A card, electronic, or paper certificate with a set cash value that can be exchanged for goods or services from a specific business. Examples include a $5 gift card for a chain grocery store or a $10 gift certificate for a local yoga studio.
|Guidance||Gift card incentives are not and should not be portrayed as an endorsement by HHS or ACL of any company (or its goods, services, or policies) associated or affiliated with the incentive. For example, if an incentive is funded by grant funds, a general purpose pre-paid gift card (e.g., one issued by a credit card network brand) would more clearly separate the incentive from appearing to be an endorsement versus a card to be used only at a specific store or with a specific company. To the extent practicable given the proposed incentive, such non-endorsement should be clearly articulated.|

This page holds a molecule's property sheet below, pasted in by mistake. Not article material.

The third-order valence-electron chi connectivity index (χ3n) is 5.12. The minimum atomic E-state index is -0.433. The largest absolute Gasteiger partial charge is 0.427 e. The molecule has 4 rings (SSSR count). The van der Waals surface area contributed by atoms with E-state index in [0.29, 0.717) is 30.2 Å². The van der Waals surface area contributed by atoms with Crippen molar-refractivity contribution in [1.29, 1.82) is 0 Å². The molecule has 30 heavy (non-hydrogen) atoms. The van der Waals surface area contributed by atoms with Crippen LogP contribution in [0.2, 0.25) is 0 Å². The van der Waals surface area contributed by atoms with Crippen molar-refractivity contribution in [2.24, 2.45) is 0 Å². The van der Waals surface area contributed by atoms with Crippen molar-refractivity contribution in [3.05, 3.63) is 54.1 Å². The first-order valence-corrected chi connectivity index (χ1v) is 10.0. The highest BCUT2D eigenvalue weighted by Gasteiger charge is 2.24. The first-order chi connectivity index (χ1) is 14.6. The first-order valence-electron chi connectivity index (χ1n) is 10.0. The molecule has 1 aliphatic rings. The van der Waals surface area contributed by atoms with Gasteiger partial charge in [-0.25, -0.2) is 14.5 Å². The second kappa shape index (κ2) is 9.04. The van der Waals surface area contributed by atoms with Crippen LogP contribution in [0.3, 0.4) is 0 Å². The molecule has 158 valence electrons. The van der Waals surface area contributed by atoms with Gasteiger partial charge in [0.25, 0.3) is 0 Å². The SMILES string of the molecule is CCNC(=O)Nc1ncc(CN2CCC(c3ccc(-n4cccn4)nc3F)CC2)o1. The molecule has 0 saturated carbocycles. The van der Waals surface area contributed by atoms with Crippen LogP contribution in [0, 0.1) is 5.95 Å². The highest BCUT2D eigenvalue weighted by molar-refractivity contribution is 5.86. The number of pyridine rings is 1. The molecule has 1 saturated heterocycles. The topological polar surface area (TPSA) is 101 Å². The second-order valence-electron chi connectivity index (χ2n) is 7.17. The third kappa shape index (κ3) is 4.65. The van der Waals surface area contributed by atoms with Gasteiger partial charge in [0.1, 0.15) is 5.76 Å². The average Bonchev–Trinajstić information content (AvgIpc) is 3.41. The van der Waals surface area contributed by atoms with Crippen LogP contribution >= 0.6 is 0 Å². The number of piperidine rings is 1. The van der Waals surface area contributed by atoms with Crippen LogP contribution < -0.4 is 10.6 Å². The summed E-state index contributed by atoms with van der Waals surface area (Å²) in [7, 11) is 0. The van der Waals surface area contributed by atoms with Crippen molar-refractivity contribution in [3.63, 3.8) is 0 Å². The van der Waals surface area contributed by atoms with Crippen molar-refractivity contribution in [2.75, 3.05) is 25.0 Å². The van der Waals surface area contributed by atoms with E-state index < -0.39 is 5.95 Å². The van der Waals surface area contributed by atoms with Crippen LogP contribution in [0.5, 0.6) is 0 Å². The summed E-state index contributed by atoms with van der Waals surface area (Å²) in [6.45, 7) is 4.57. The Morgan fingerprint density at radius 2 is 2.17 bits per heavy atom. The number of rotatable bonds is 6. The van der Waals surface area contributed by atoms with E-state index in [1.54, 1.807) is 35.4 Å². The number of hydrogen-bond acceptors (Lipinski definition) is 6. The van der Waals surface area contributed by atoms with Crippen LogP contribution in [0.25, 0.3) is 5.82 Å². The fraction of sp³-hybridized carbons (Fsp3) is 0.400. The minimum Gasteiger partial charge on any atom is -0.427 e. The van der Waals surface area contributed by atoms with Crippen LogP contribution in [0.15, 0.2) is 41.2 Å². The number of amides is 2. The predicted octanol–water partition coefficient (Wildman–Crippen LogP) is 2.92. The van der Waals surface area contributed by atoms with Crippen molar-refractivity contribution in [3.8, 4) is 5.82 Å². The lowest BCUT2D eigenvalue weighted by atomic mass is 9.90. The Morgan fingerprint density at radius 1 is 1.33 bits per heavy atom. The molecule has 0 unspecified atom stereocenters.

|Recommended Policies and Procedures||
|Definition||A payment mechanism (card, paper, or electronic notice) for a service. A voucher is a document that shows a service has been bought or rendered, and authorizes payment (discounted, free, and/or at no additional charge). Examples include a coupon for a 10% discount on any item purchased at a local farmers market or a meal voucher for a free meal at a participating restaurant.|
|Guidance||Voucher or voucher-like programs have been used by evidence-based program providers. For example, some programs have participated in distribution of the USDA Senior Farmers’ Market Nutrition Program vouchers, which allow low-income older adults to purchase fresh fruits, vegetables, and other items at their local farmers markets.|